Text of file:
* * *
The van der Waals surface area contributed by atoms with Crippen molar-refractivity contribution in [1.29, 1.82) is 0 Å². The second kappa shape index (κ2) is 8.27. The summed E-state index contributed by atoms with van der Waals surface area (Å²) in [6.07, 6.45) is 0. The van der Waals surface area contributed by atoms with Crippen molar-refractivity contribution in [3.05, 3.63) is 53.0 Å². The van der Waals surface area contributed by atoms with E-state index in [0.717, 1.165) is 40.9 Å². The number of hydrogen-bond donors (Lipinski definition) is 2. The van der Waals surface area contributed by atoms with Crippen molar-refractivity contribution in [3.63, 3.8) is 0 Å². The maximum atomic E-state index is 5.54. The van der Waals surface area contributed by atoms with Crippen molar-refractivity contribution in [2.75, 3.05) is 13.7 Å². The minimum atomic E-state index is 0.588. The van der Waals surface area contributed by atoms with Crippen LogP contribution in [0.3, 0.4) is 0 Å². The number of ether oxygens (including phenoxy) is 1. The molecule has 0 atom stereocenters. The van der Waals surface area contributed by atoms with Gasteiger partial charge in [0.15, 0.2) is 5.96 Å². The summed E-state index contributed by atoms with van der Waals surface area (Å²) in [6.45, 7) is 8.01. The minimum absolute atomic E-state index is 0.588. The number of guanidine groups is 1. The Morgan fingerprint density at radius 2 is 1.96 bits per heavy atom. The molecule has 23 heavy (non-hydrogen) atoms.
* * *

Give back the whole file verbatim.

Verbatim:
The van der Waals surface area contributed by atoms with Crippen molar-refractivity contribution in [1.29, 1.82) is 0 Å². The second kappa shape index (κ2) is 8.27. The summed E-state index contributed by atoms with van der Waals surface area (Å²) in [6.07, 6.45) is 0. The van der Waals surface area contributed by atoms with Crippen molar-refractivity contribution in [3.05, 3.63) is 53.0 Å². The van der Waals surface area contributed by atoms with E-state index in [0.717, 1.165) is 40.9 Å². The number of hydrogen-bond donors (Lipinski definition) is 2. The van der Waals surface area contributed by atoms with Crippen molar-refractivity contribution in [3.63, 3.8) is 0 Å². The maximum atomic E-state index is 5.54. The van der Waals surface area contributed by atoms with Crippen molar-refractivity contribution in [2.75, 3.05) is 13.7 Å². The minimum atomic E-state index is 0.588. The van der Waals surface area contributed by atoms with Crippen LogP contribution in [0.3, 0.4) is 0 Å². The number of ether oxygens (including phenoxy) is 1. The molecule has 0 atom stereocenters. The van der Waals surface area contributed by atoms with Gasteiger partial charge in [0.15, 0.2) is 5.96 Å². The summed E-state index contributed by atoms with van der Waals surface area (Å²) in [6.45, 7) is 8.01. The minimum absolute atomic E-state index is 0.588. The number of guanidine groups is 1. The Morgan fingerprint density at radius 2 is 1.96 bits per heavy atom. The molecule has 23 heavy (non-hydrogen) atoms.